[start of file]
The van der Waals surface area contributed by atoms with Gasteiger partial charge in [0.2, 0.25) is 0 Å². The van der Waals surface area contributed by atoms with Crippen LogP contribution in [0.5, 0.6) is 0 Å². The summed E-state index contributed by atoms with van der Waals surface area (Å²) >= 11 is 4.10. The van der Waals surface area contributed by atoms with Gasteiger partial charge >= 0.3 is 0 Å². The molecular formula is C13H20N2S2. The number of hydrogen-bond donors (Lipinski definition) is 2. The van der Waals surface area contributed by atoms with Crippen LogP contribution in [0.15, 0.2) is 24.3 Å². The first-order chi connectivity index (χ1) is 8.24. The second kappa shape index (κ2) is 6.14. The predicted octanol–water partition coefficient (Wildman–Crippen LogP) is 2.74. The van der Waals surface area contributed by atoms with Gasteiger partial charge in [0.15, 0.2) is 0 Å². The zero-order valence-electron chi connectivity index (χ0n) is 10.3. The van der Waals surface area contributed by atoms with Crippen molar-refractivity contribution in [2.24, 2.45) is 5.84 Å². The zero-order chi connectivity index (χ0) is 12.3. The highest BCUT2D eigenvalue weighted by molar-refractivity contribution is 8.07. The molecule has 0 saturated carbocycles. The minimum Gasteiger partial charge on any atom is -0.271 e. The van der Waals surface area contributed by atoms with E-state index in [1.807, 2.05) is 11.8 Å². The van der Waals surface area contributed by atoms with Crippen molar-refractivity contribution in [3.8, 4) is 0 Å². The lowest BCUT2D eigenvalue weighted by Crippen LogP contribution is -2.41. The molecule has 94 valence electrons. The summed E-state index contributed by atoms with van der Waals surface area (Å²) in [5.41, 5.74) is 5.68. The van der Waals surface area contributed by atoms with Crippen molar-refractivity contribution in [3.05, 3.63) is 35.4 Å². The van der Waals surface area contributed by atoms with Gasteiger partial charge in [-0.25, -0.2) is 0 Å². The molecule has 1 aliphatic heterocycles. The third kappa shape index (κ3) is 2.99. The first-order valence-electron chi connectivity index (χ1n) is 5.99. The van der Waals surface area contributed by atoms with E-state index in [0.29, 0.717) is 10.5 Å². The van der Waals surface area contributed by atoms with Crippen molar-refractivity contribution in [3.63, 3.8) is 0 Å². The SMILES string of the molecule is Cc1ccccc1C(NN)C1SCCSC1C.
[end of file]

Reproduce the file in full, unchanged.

The van der Waals surface area contributed by atoms with Gasteiger partial charge in [0.2, 0.25) is 0 Å². The van der Waals surface area contributed by atoms with Crippen LogP contribution in [0.5, 0.6) is 0 Å². The summed E-state index contributed by atoms with van der Waals surface area (Å²) >= 11 is 4.10. The van der Waals surface area contributed by atoms with Gasteiger partial charge >= 0.3 is 0 Å². The molecular formula is C13H20N2S2. The number of hydrogen-bond donors (Lipinski definition) is 2. The van der Waals surface area contributed by atoms with Crippen LogP contribution in [0.15, 0.2) is 24.3 Å². The first-order chi connectivity index (χ1) is 8.24. The second kappa shape index (κ2) is 6.14. The predicted octanol–water partition coefficient (Wildman–Crippen LogP) is 2.74. The van der Waals surface area contributed by atoms with Gasteiger partial charge in [0.15, 0.2) is 0 Å². The zero-order valence-electron chi connectivity index (χ0n) is 10.3. The van der Waals surface area contributed by atoms with Crippen molar-refractivity contribution in [2.24, 2.45) is 5.84 Å². The zero-order chi connectivity index (χ0) is 12.3. The highest BCUT2D eigenvalue weighted by molar-refractivity contribution is 8.07. The molecule has 0 saturated carbocycles. The minimum Gasteiger partial charge on any atom is -0.271 e. The van der Waals surface area contributed by atoms with E-state index in [1.807, 2.05) is 11.8 Å². The van der Waals surface area contributed by atoms with Crippen molar-refractivity contribution in [3.8, 4) is 0 Å². The lowest BCUT2D eigenvalue weighted by Crippen LogP contribution is -2.41. The molecule has 94 valence electrons. The summed E-state index contributed by atoms with van der Waals surface area (Å²) in [5.41, 5.74) is 5.68. The van der Waals surface area contributed by atoms with Crippen molar-refractivity contribution in [3.05, 3.63) is 35.4 Å². The van der Waals surface area contributed by atoms with Gasteiger partial charge in [-0.25, -0.2) is 0 Å². The molecule has 1 aliphatic heterocycles. The third kappa shape index (κ3) is 2.99. The first-order valence-electron chi connectivity index (χ1n) is 5.99. The van der Waals surface area contributed by atoms with E-state index in [0.29, 0.717) is 10.5 Å². The van der Waals surface area contributed by atoms with Crippen molar-refractivity contribution in [3.63, 3.8) is 0 Å². The SMILES string of the molecule is Cc1ccccc1C(NN)C1SCCSC1C.